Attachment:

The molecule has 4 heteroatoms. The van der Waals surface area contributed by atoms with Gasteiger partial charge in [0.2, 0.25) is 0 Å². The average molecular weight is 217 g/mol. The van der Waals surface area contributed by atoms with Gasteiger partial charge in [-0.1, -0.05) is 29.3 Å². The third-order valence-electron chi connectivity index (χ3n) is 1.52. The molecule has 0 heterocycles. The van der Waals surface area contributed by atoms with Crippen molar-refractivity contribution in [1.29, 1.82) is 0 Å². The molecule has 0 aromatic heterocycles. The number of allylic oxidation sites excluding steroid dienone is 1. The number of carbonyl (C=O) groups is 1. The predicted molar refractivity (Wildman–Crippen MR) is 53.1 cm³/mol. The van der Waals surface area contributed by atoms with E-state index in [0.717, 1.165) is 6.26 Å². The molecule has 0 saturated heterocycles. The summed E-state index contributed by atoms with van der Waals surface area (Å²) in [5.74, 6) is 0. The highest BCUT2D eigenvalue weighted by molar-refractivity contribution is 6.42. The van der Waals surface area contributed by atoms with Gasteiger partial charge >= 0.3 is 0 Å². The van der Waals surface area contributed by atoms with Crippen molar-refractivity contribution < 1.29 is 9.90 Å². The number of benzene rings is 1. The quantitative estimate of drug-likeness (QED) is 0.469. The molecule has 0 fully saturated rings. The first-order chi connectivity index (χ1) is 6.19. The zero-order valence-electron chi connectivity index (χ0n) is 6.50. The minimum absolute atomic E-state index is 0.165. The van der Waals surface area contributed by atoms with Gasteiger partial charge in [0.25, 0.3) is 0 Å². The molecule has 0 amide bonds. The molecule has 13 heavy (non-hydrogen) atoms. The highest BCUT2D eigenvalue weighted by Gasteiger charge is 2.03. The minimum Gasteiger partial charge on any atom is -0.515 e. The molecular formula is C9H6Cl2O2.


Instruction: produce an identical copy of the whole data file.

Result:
The molecule has 4 heteroatoms. The van der Waals surface area contributed by atoms with Gasteiger partial charge in [0.2, 0.25) is 0 Å². The average molecular weight is 217 g/mol. The van der Waals surface area contributed by atoms with Gasteiger partial charge in [-0.1, -0.05) is 29.3 Å². The third-order valence-electron chi connectivity index (χ3n) is 1.52. The molecule has 0 heterocycles. The van der Waals surface area contributed by atoms with Crippen molar-refractivity contribution in [1.29, 1.82) is 0 Å². The molecule has 0 aromatic heterocycles. The number of allylic oxidation sites excluding steroid dienone is 1. The number of carbonyl (C=O) groups is 1. The predicted molar refractivity (Wildman–Crippen MR) is 53.1 cm³/mol. The van der Waals surface area contributed by atoms with E-state index in [0.717, 1.165) is 6.26 Å². The molecule has 0 saturated heterocycles. The summed E-state index contributed by atoms with van der Waals surface area (Å²) in [5.74, 6) is 0. The highest BCUT2D eigenvalue weighted by molar-refractivity contribution is 6.42. The van der Waals surface area contributed by atoms with Gasteiger partial charge >= 0.3 is 0 Å². The van der Waals surface area contributed by atoms with Crippen molar-refractivity contribution < 1.29 is 9.90 Å². The number of benzene rings is 1. The quantitative estimate of drug-likeness (QED) is 0.469. The molecule has 0 fully saturated rings. The first-order chi connectivity index (χ1) is 6.19. The zero-order valence-electron chi connectivity index (χ0n) is 6.50. The minimum absolute atomic E-state index is 0.165. The van der Waals surface area contributed by atoms with Gasteiger partial charge in [0.25, 0.3) is 0 Å². The molecule has 0 amide bonds. The molecule has 13 heavy (non-hydrogen) atoms. The highest BCUT2D eigenvalue weighted by Gasteiger charge is 2.03. The minimum Gasteiger partial charge on any atom is -0.515 e. The molecular formula is C9H6Cl2O2.